Association News

NA Aluminum Groups Call for Tariff-Free Trade

By on

The Aluminum Association, Instituto Mexicano del Aluminio and the Aluminium Association of Canada called for continued tariff-free trade, increased import monitoring and stronger trade enforcement in a letter to trade officials in Canada, Mexico and the United States. The letter came ahead of a summit in Mexico City highlighting the past and future of the North American aluminum trading relationship. 

“For decades, our industries have relied on cross-border trade within the North American region to help make some of the highest quality and lowest carbon aluminum and aluminum products in the world. Indeed, Canada and Mexico are the United States’ first- and second-largest aluminum trading partners, respectively. In 2022, our nations traded more than $47 billion worth of aluminum and aluminum products across the region,” the letter noted. 

The North American aluminum industry called for several actions ahead of a mandated review of the U.S.-Mexico-Canada Agreement in 2026. They include:

Continued Tariff-Free Trade in North America: The continued tariff-free trade of aluminum within North America is critical to the industries in all three of our countries, the groups claimed. The integrated market allows each country to focus on its respective competitive advantages while benefiting from the unique strengths offered by aluminum firms in the other countries. Maintaining Section 232 aluminum tariff exemptions for Canada and Mexico benefit the sector across North America. The filing of a 15-country trade case, which includes Mexico, by a subsection of U.S. aluminum extrusion producers threatens to overshadow the longstanding coordination and partnership between the aluminum industries in the three countries, the groups claimed.

• Increased Regional Aluminum Import Monitoring: Under the terms of the agreement removing Section 232 tariffs in favor of the USMCA, each country agreed to “establish an agreed-upon process for monitoring aluminum and steel trade between them.” In subsequent years, both the United States and Canada have stood up new or enhanced aluminum import monitoring programs, but Mexico has not. “We urge the Mexican government to promptly implement such a program to meet the mutual commitment under the Section 232 exemption joint letter,” the letter claimed.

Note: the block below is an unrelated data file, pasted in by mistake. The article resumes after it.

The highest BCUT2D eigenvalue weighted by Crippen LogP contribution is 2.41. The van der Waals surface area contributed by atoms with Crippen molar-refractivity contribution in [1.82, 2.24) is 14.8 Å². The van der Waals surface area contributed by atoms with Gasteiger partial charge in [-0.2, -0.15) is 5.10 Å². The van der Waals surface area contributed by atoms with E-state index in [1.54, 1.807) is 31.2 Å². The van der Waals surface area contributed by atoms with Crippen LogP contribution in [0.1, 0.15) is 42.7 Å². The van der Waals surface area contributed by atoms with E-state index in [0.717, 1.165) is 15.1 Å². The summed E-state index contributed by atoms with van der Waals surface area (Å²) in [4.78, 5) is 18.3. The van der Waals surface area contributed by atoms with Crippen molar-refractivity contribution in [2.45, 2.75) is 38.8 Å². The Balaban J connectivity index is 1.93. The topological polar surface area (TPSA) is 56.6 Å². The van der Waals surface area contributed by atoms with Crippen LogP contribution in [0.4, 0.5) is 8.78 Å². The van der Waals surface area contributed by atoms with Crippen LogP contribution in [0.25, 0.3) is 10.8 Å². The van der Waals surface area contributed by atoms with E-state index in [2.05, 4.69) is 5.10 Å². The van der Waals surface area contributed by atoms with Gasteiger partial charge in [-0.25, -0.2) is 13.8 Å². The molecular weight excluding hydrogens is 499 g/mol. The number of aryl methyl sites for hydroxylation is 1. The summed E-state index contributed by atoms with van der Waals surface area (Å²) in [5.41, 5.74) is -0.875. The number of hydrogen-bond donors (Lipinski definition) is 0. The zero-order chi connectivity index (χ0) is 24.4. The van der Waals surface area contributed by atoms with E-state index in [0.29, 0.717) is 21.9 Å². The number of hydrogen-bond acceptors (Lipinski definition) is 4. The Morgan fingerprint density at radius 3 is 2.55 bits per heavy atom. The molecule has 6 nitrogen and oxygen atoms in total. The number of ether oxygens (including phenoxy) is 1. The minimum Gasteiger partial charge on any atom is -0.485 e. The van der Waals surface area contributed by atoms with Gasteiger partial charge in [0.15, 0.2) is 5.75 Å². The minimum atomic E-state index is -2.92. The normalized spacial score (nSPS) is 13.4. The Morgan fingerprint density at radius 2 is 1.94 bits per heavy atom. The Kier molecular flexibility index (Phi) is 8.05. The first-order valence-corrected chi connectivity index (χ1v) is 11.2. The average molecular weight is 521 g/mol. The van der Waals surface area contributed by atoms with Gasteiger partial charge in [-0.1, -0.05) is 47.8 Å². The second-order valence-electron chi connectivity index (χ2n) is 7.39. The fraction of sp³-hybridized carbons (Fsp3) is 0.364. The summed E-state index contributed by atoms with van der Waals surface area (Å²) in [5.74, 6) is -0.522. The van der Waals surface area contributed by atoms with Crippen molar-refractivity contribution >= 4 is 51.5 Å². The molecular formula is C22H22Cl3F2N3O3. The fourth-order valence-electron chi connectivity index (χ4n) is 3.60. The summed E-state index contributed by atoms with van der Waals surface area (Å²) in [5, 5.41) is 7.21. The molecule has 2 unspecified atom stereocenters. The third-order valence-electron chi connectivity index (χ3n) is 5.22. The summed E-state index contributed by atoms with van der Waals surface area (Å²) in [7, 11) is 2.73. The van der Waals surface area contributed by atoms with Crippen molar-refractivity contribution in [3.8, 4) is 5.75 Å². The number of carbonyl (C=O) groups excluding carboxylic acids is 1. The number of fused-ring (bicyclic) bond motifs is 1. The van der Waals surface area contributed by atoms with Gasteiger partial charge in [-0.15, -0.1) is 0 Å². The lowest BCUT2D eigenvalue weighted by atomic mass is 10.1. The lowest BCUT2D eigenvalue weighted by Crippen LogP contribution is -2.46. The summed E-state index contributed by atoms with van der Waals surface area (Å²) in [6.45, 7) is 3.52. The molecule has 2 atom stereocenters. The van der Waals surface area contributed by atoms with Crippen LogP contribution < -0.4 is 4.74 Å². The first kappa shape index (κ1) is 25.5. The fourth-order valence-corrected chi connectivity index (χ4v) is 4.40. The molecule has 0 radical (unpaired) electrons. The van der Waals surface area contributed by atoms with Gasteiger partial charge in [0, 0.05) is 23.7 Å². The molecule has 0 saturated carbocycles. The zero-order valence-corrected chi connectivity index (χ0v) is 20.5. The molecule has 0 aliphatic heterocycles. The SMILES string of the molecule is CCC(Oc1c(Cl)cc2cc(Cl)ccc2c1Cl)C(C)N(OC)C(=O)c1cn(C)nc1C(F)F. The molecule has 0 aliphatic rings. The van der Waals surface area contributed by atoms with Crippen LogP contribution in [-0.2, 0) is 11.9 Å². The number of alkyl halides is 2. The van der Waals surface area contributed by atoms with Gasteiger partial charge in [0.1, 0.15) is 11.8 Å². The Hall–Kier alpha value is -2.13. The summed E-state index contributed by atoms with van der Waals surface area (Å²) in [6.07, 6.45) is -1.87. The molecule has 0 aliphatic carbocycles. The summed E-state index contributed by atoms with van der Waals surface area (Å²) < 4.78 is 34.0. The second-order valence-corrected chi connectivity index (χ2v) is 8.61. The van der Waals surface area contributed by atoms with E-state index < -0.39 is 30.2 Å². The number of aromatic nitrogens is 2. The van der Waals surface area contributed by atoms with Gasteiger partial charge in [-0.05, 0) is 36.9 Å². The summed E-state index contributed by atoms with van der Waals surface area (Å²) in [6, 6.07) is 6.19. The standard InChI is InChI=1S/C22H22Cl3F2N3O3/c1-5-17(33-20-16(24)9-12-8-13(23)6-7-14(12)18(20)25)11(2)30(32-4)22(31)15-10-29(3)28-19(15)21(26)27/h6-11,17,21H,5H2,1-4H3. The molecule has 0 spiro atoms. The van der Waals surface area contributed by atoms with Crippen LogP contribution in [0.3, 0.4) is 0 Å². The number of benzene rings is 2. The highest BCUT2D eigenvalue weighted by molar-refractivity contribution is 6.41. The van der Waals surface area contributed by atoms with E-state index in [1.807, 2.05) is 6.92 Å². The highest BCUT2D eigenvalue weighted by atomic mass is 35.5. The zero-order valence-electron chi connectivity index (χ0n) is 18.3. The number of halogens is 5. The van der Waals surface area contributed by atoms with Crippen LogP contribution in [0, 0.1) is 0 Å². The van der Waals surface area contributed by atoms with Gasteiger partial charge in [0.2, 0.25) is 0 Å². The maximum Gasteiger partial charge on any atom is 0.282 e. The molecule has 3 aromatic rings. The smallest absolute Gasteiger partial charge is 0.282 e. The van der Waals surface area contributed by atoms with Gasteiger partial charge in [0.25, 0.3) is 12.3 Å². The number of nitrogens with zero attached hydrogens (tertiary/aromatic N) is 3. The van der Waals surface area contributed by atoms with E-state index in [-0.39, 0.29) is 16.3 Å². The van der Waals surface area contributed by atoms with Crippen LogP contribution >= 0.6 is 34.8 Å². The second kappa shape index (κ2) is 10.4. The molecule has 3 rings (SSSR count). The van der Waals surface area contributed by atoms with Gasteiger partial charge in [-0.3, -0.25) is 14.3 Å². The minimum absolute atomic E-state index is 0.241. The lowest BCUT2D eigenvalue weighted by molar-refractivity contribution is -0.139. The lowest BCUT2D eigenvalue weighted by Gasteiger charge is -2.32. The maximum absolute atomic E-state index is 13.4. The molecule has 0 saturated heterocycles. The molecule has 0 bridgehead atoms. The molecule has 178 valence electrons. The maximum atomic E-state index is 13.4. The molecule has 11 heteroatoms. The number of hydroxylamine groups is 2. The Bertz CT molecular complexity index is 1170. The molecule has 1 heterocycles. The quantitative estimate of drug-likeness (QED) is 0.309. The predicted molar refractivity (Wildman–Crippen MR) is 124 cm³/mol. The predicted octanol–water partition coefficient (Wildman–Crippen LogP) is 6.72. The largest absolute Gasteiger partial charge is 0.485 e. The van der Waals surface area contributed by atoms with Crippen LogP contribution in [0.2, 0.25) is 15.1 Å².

• Strengthened Regional Trade Enforcement: Across the region, it is essential to combat the unfair and illegal trade of aluminum, which has challenged the global industry in recent years. Both the United States and Mexico were the victims of a significant aluminum transshipment scheme in the mid-2010s in which massive volumes of Chinese aluminum billet was disguised as a different product to avoid hundreds of millions in tariffs. Both the United States and Mexico have pursued successful antidumping and countervailing duty cases against unfairly traded Chinese aluminum over the past several years. Continued vigilance and enforcement of global trade laws in the sector is needed, the groups argued.

• Full Support of the Aluminum Sustainability Agenda: The governments must continue to support industry in its pursuit of decarbonization efforts and the broader aluminum sustainability agenda. This support may include research for next generation production techniques and increased recycling efforts.

The Aluminum Extruders Council responded to one of the claims made by the three trade groups.

“The AA is aware that U.S. producers of semi-fabricated products, which include but are not limited to extrusions, continue to face an onslaught of unfairly traded and subsidized imports from a host of countries, including Mexico. While the AA recognizes the legitimacy of concerns regarding Mexican aluminum trade (stating, for example, that Mexico has not abided by its agreement with regard to aluminum import monitoring) and the need for strengthened U.S. trade enforcement, it appears to unjustifiably believe that such trade remedy protections should not be extended to U.S. aluminum extruders. These claims are both myopic and tone deaf,” the response read.

“Contrary to the AA’s claims, USMCA does not insulate U.S. producers and their workers from unfair trade practices. In fact, Mexico has allowed other countries like China and Russia to weaponize USMCA by allowing Mexican extruders to process unfairly traded metal to gain market share in the United States.”